FIG. 2 schematically illustrates a directional reflection screen according to an embodiment of the present invention.
FIG. 3 illustrates a directional reflection screen according to an embodiment of the present invention, applied to a stereoscopic display.
FIG. 4 is a graph of viewing range vs. angle |γ-90°|.
FIG. 5 shows a directional reflection screen according to an embodiment of the invention, applied to an autostereoscopic display.
FIG. 6 illustrates a sectional structure of a corrugated mirror sheet according to an embodiment of the present invention.
FIG. 7 illustrates an autostereoscopic display employing the directional reflection screen shown in FIG. 6.
FIG. 8 schematically illustrates another sectional structure of a corrugated mirror sheet according to an embodiment of the invention.
In the drawings illustrating the invention, those elements that have the same functions are denoted by the same reference numerals.
A directional reflection screen 10 according to the present embodiment comprises, as shown in FIG. 2, a corrugated mirror sheet 1 obtained by arranging a plurality of mirrors on a substrate so as to form peaks and valleys, and a lens sheet 2 for diffusing and reflecting rays of light in the general direction of ridge lines 1A of the corrugated mirror sheet 1. The ridge lines 1A are seen to divide the individual mirrors of the corrugated mirror sheet 1, and are parallel to each other in a preferred embodiment.
Illustratively, the directional reflection screen measures between 1000-4000 mm on the diagonal. The corrugated mirror sheet 1 has a mirror pitch p1 =0.1-3 mm, and a thickness t1 =0.3-2 mm. The included angle α may be between 60° and 120°. The lens sheet 2 has a lens pitch p2 =0.1-3 mm, and a thickness t2 =0.3-2 mm. The radius of curvature for each lens may be 0.1-3 mm. The values for the mirror sheet and for the lens sheet depend on the distance between the viewer and the directional reflection screen 10, which is preferably 1-5 m. With values in the above ranges, anywhere from 1-8 viewers can receive the projected image.
As viewed from the projection/reflection side (the "front") of the directional reflection screen 10, the ridge lines 1A of the corrugated mirror sheet 1 intersect lens lines 2A that divide individual lenses of the lens sheet 2 at angles, preferably identical, that are other than 90°. That is, the corrugated mirror sheet 1 and the lens sheet 2 are fixed together such that an angle γ formed by a ridge line 1A of the corrugated mirror sheet 1 and a lens line 2A of the lens sheet 2 is not a right angle. An angle δ, formed by a lens line 2A and the perpendicular to a ridge line 1A intersecting the lens line 2A in the plane containing the intersecting lens line 2A and ridge line 1A, is the complement of γ (i.e., γ+δ=90°). Preferably, the ridge lines 1A are parallel to each other, and the lens lines 2A are parallel to each other.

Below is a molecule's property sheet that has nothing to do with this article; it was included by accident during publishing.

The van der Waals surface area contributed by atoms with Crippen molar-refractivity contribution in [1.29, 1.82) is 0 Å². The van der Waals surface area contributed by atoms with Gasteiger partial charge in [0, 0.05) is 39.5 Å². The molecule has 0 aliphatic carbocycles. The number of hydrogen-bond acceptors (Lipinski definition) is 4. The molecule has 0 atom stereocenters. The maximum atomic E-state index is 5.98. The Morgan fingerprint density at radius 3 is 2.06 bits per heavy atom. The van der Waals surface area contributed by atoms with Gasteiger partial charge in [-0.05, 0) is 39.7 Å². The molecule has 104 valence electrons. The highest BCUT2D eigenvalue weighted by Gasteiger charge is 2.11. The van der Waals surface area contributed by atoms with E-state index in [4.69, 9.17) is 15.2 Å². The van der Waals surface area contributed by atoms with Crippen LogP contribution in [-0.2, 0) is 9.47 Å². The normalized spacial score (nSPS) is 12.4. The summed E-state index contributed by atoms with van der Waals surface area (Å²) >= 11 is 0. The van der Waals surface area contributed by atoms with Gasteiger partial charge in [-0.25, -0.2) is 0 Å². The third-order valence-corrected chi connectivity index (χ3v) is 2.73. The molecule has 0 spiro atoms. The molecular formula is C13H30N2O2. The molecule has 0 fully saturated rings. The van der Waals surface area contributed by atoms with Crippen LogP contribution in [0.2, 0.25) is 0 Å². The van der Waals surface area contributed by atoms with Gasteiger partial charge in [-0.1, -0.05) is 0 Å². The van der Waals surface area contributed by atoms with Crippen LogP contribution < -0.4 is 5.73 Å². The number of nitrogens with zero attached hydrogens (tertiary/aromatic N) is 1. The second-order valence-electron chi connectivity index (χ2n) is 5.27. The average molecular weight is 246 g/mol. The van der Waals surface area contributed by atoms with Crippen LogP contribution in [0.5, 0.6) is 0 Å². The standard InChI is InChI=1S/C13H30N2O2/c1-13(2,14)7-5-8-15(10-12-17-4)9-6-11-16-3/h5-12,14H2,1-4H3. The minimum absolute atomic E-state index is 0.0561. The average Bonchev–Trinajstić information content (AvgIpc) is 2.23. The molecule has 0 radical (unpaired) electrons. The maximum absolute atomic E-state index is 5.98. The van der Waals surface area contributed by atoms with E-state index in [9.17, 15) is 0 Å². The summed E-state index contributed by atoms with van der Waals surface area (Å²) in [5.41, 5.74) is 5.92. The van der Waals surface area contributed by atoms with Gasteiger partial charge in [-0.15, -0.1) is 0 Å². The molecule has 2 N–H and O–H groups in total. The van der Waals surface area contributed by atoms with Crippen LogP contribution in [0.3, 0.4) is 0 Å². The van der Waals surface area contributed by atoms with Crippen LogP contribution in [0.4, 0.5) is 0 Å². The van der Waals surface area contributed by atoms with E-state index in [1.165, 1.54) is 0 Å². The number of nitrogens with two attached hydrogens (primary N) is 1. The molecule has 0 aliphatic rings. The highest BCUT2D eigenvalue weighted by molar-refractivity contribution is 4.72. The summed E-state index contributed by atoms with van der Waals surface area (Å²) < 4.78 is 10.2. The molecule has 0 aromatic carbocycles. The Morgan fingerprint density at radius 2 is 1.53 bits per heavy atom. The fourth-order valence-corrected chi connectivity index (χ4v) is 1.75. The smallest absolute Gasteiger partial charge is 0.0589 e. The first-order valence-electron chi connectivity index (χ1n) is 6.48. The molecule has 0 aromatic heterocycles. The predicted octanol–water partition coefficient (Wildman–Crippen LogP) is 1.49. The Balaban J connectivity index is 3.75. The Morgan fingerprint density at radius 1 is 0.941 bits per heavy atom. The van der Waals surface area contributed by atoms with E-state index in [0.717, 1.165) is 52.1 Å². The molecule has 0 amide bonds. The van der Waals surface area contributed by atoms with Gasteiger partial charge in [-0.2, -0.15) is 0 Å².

Referring to FIG. 3, when image-bearing rays of light are projected onto the directional reflection screen 10 from a projection means 11 for the image receiver on the right (e.g., the right eye) and from a projection means 12 for the image receiver on the left (e.g., the left eye) in the stereoscopic display, the incident rays of light are successively reflected by adjacent mirrored surfaces of the corrugated mirror sheet 1 toward a direction perpendicular to the ridge lines 1A. On the other hand, the lens sheet 2 diffuses the rays of light in a direction perpendicular to the lens lines.
When the angle γ formed by a ridge line 1A of the corrugated mirror sheet 1 and a lens line 2A of the lens sheet 2 is not 90°, the diffusing action of the lens sheet 2 is applied to the directional reflection action of the corrugated mirror sheet 1 in a direction perpendicular to the ridge line 1A of the corrugated mirror sheet 1, enabling the reflected rays of line to be spread. When this is applied to a stereoscopic display, therefore, the viewing range can be widened in the horizontal direction.